Here’s my gift: To linger if the opportunity presents itself. If her friend asks me in for a cup, I’ll take the time and hang out with her for ten or fifteen minutes. My morning routines can wait; I’ll still get to my York Hospital advisors meeting on time. Without the conscientious attention of gift giving, I would have missed this chance. As I pull in, her friend hands me the hair cutting bag and a Styrofoam cup of coffee for me “to go.” My gift to spend time with her friend does not happen. Is it a gift if it is not literally given? Can you have gifts of a willing heart?
After reading Cami Walker’s 29 Gifts: How a Month of Giving Can Change your Life fourteen months ago, I tried giving a gift every day for 29 days to change my life. I thought by establishing a gift giving habit that I would continue to make daily gift giving a regular part of my life. The jury is out whether I’ve really changed. I can be generous; not Hannah generous, but I have my moments. I need to have gift giving in my frontal lobe (i.e., having gift giving on my daily “to do” list.). So these next 29 daily blog entries (three paragraphs each day) are a record of my second chance of becoming a daily gift giver. Come along for the ride.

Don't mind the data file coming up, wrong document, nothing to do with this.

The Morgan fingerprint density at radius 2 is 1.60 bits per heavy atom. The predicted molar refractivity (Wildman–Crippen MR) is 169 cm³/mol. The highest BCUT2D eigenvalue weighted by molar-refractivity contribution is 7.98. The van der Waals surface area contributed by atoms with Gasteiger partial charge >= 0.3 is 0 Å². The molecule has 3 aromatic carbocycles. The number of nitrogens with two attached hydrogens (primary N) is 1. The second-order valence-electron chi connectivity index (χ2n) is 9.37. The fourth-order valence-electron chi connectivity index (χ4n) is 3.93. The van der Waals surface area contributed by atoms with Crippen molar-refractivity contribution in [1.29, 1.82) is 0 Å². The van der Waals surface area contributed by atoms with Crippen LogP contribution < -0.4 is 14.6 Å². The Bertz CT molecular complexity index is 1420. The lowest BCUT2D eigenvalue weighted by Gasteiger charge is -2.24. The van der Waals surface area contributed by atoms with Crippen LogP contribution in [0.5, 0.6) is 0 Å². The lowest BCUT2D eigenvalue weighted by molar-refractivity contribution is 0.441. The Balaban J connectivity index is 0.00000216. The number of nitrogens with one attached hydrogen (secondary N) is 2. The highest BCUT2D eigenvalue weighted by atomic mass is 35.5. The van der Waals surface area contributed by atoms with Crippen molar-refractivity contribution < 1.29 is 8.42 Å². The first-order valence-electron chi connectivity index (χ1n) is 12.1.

The inspiration behind my 29 Days of Giving
As I sit with coffee in my comfy swivel chair in our living room, I look out on Chases Pond Road and think about my opening day of giving. Stacy comes to mind. She is relocating and leaving her position as manager of the Coastal Fitness gym in Kittery where Hannah and I have been going four to five times per week ever since I retired from teaching two years ago. I pin my day around pumping on the elliptical, high stepping on the inclined treadmill, and pedaling the recumbent bicycle.
More times than not, Stacy is there with a welcoming, “glad you’re here” smile. I feel less anonymous. With modest culinary talents, I dump flour, oatmeal, brown sugar, a little salt and yeast into my bread machine and make a pretty fair loaf of oatmeal bread. When I deliver the warm, fresh-baked loaf, she smiles, thanks me, and we hug good bye. Off and running on my gift giving quest.
Homemade oatmeal bread at its finest